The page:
New COVID-19 Study Reveals Major Vitamin D Deficiency Problem: There's a Solution
Vitamin, hormone, and immunomodulator, vitamin D is an essential micronutrient that wears many hats. The critical role of vitamin D in the immune system has been known for decades. Involved in innate and adaptive immune responses, the vitamin D receptor has been discovered in the majority of immune cells, and vitamin D demonstrates immunosuppressant, anti-inflammatory, antibacterial, and antiviral actions.
The novel coronavirus pandemic has ushered in a renaissance of interest globally in this underconsumed fat-soluble vitamin and its place in the immunity puzzle. The role of vitamin D in SARS-CoV-2 is an active area of debate. In a new study linking vitamin D status and COVID-19, researchers from Spain revealed a major vitamin D deficiency problem, a compelling gender difference, and some telling blood test results.
Published in the Journal of Clinical Endocrinology & Metabolism, this study included over 200 hospitalized adult patients with COVID-19. Over 80% were found to have vitamin D deficiency. In research or when you go to the doctor, the blood test used to measure your vitamin D status is serum 25-hydroxyvitamin D, 25(OH)D for short. This particular study chose a 25(OH)D level less than or equal to 20 ng/mL as their cutoff for deficiency. This detail sounds granular, but you'll see why definitions for deficiency matter if you keep reading.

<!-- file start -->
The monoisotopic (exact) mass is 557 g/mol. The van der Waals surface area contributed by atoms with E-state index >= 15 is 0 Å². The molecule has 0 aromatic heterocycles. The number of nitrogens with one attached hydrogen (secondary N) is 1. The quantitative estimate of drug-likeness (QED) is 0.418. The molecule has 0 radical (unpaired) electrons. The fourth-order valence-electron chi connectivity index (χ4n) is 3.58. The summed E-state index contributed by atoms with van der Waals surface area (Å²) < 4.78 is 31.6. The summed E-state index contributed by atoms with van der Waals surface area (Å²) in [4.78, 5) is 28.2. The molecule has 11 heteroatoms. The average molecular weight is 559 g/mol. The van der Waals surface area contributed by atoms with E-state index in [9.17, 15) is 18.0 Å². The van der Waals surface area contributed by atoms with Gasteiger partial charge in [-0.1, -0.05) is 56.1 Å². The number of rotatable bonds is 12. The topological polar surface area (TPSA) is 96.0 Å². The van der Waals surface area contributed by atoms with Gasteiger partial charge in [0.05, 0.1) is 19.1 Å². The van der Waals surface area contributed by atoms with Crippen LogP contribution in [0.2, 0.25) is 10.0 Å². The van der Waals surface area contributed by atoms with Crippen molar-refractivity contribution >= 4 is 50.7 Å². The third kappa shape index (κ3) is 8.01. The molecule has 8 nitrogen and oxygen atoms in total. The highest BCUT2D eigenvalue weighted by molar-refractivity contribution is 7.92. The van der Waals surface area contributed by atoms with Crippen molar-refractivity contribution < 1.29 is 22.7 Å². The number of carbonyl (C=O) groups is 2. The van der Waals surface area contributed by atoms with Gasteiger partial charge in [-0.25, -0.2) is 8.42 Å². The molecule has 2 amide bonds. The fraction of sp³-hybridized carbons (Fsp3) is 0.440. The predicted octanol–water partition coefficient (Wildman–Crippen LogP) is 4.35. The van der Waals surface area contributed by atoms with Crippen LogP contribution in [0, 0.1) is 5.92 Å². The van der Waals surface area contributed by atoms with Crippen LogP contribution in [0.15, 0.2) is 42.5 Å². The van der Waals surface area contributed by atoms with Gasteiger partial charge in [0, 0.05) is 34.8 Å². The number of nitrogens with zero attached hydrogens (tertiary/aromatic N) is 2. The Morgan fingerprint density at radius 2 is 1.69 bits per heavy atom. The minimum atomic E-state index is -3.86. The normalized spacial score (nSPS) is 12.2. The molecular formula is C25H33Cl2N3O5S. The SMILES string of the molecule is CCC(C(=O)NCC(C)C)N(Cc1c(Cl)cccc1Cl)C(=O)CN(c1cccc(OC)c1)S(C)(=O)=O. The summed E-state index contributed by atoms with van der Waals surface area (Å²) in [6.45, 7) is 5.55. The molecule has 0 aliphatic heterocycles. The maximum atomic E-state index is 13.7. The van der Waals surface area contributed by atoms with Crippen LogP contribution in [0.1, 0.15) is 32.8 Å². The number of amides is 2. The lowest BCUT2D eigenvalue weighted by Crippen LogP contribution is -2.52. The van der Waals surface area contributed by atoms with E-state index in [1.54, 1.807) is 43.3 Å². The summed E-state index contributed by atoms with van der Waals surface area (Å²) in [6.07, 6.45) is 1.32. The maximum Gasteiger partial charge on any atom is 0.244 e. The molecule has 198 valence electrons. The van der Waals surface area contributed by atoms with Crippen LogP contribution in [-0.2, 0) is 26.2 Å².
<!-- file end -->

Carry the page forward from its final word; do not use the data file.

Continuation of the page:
How was the study conducted?
This retrospective study used a case-control design, matching 216 COVID-19 patients with 197 controls (matched by gender) from the general population. The average 25(OH)D level in COVID-19 patients was 13.8 ng/mL (deficient), which was significantly lower than the control group (20.9 ng/mL). In the coronavirus patients, men were found to have worse vitamin D status than women. This is an important finding considering that amid this pandemic, men have been reported to experience greater COVID-19 disease severity and mortality than women.
Compared to patients with a 25(OH)D level greater than or equal to 20 ng/mL, vitamin D deficient patients experienced a longer stay in the hospital and higher prevalence of hypertension and cardiovascular diseases. Furthermore, lower vitamin D was associated with higher levels of three key lab tests: serum ferritin, troponin, and D-dimer. As it turns out, higher amounts of these biomarkers indicate infection, increased inflammation (the main driver of the "cytokine storm" phenomenon), and greater COVID-19 severity and fatality.
It's important to point out that almost half (47%) of the healthy control group in this study (i.e., the non-COVID-19 folks from the general population of Spain) were vitamin D deficient. In fact, the prevalence of vitamin D deficiency is 30 to 60% in Western, Southern, and Eastern Europe. While the vitamin D/coronavirus link is a salient research question to examine, are we simultaneously ignoring another pandemic that's totally fixable? (Enter vitamin D.)
A solution to a problem.
Many things in life are not in our control. A pandemic and the complex challenges of 2020 have made that fact abundantly clear. So when an elegant, pragmatic solution exists—a piece to a larger puzzle—it should be shared swiftly and with accuracy.